Opportunity China


Steven Hedlund

Published on
December 2, 2008

China's top think tank reported yesterday that the country's economy is projected to grow 9.8 percent in 2008 and just 9.3 percent in 2009, compared to more than 10 percent in each of the past five years. It's a stark reminder that even the world's fourth-largest economy, which has experienced explosive growth over the past three decades, isn't immune to the ongoing global economic crisis.

Though manufacturing is slowing in China, seafood consumption there is rising, thanks to the country's growing middle class, especially in urban areas such as Beijing, Shanghai and Shenzhen.

According to a U.S. Department of Agriculture report released last week, Chinese seafood imports reached $3.5 billion last year, up from $3.2 billion in 2006 and $2.9 billion in 2005. And as SeafoodSource contributor Keith Crane reported from China's Guangdong province earlier this week, Chinese seafood imports in the first three quarters of this year approached $4.2 billion, up 13.5 percent from the same nine-month period in 2007.

Despite the global economic crisis, China remains a hot seafood export market. Chinese consumers spend more than one-third of their disposable income on food. Compare that to Americans, who spend less than 10 percent of their disposable income on food. Additionally, Chinese consumers generally regard imported food as safe and high in quality, according to the USDA. The same can't be said of the United States, where consumers are concerned about the safety of imported food - or at least say they're concerned.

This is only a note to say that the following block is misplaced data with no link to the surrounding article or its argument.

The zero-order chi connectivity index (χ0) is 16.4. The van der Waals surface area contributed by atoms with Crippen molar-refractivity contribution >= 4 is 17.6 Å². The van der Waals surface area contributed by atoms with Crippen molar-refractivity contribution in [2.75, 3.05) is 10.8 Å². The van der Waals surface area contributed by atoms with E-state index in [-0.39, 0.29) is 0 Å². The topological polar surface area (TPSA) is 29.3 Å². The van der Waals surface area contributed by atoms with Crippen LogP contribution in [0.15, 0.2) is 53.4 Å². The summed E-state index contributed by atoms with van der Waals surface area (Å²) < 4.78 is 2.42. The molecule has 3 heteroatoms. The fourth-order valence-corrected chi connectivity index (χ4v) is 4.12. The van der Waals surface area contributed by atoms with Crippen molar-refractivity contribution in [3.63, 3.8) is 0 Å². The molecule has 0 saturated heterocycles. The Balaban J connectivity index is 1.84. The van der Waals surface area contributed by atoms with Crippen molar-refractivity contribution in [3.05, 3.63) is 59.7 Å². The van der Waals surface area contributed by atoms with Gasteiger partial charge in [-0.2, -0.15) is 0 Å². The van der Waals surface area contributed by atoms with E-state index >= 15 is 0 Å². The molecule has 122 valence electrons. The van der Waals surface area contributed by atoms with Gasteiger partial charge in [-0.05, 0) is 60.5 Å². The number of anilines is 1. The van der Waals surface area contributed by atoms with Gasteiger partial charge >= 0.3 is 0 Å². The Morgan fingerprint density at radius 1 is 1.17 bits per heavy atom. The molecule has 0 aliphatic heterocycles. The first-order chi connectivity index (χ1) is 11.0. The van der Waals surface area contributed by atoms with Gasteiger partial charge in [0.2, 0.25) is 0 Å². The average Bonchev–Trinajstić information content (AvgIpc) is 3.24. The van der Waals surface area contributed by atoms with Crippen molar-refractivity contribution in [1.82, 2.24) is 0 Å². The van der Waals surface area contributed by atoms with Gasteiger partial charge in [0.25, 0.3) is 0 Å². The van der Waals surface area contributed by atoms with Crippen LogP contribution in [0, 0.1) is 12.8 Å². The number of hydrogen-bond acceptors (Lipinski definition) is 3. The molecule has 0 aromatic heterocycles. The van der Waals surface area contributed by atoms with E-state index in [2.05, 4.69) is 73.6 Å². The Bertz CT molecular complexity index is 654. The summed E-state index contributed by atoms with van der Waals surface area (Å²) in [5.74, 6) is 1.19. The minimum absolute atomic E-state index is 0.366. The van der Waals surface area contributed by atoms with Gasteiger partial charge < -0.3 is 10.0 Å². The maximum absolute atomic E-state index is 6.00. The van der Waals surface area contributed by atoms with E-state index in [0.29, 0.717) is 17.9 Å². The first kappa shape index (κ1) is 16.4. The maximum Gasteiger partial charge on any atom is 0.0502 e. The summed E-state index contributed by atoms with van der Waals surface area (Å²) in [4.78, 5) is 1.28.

What's more, personal ownership of refrigerators, freezers and microwaves, appliances Americans take for granted, is soaring in China, opening the market for frozen and ready-to-heat seafood products.

However, introducing new seafood products in China is challenging. Tastes vary vastly from region to region and are constantly evolving. "Consumers are willing to experiment with new tastes, [but] it is difficult to predict what products will succeed without conducting actual research," advises the USDA. "In a country the size of China [1.3 billion people, 3.7 million square miles], it is absolutely critical to identify a specific target group of consumers and confirm the product's appeal to that group. Failure to take the preferences of Chinese consumers into account is a common reason for the failure of new products."

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